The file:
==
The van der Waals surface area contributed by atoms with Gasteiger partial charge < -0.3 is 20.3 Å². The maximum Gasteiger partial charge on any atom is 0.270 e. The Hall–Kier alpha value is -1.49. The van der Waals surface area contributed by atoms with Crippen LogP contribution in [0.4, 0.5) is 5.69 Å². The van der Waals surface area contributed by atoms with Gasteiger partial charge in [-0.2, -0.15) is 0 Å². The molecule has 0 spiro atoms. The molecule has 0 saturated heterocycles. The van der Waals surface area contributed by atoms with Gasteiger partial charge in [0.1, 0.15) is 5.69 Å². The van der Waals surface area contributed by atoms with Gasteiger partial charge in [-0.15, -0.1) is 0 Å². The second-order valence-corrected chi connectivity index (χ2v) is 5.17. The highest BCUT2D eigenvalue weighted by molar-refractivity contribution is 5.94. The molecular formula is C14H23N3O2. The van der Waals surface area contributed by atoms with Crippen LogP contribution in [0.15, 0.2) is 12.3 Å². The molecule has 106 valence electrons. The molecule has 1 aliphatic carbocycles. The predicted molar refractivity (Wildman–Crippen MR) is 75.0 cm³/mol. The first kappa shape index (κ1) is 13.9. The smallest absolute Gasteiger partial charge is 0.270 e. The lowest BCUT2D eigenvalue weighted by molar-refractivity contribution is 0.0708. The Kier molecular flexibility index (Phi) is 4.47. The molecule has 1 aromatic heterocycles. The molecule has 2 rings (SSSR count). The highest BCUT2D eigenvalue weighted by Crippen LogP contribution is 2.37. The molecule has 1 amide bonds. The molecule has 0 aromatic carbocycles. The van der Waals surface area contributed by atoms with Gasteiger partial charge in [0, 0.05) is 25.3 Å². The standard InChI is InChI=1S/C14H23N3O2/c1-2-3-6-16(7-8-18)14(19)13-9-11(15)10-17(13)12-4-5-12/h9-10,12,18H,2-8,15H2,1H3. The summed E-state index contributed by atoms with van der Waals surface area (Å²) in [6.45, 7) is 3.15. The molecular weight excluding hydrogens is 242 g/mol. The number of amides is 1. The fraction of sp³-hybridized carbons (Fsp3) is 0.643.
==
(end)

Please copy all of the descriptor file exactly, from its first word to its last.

The van der Waals surface area contributed by atoms with Gasteiger partial charge < -0.3 is 20.3 Å². The maximum Gasteiger partial charge on any atom is 0.270 e. The Hall–Kier alpha value is -1.49. The van der Waals surface area contributed by atoms with Crippen LogP contribution in [0.4, 0.5) is 5.69 Å². The van der Waals surface area contributed by atoms with Gasteiger partial charge in [-0.2, -0.15) is 0 Å². The molecule has 0 spiro atoms. The molecule has 0 saturated heterocycles. The van der Waals surface area contributed by atoms with Gasteiger partial charge in [0.1, 0.15) is 5.69 Å². The van der Waals surface area contributed by atoms with Gasteiger partial charge in [-0.15, -0.1) is 0 Å². The second-order valence-corrected chi connectivity index (χ2v) is 5.17. The highest BCUT2D eigenvalue weighted by molar-refractivity contribution is 5.94. The molecular formula is C14H23N3O2. The van der Waals surface area contributed by atoms with Crippen LogP contribution in [0.15, 0.2) is 12.3 Å². The molecule has 106 valence electrons. The molecule has 1 aliphatic carbocycles. The predicted molar refractivity (Wildman–Crippen MR) is 75.0 cm³/mol. The first kappa shape index (κ1) is 13.9. The smallest absolute Gasteiger partial charge is 0.270 e. The lowest BCUT2D eigenvalue weighted by molar-refractivity contribution is 0.0708. The Kier molecular flexibility index (Phi) is 4.47. The molecule has 1 aromatic heterocycles. The molecule has 2 rings (SSSR count). The highest BCUT2D eigenvalue weighted by Crippen LogP contribution is 2.37. The molecule has 1 amide bonds. The molecule has 0 aromatic carbocycles. The van der Waals surface area contributed by atoms with Gasteiger partial charge in [0, 0.05) is 25.3 Å². The standard InChI is InChI=1S/C14H23N3O2/c1-2-3-6-16(7-8-18)14(19)13-9-11(15)10-17(13)12-4-5-12/h9-10,12,18H,2-8,15H2,1H3. The summed E-state index contributed by atoms with van der Waals surface area (Å²) in [6.45, 7) is 3.15. The molecular weight excluding hydrogens is 242 g/mol. The number of amides is 1. The fraction of sp³-hybridized carbons (Fsp3) is 0.643.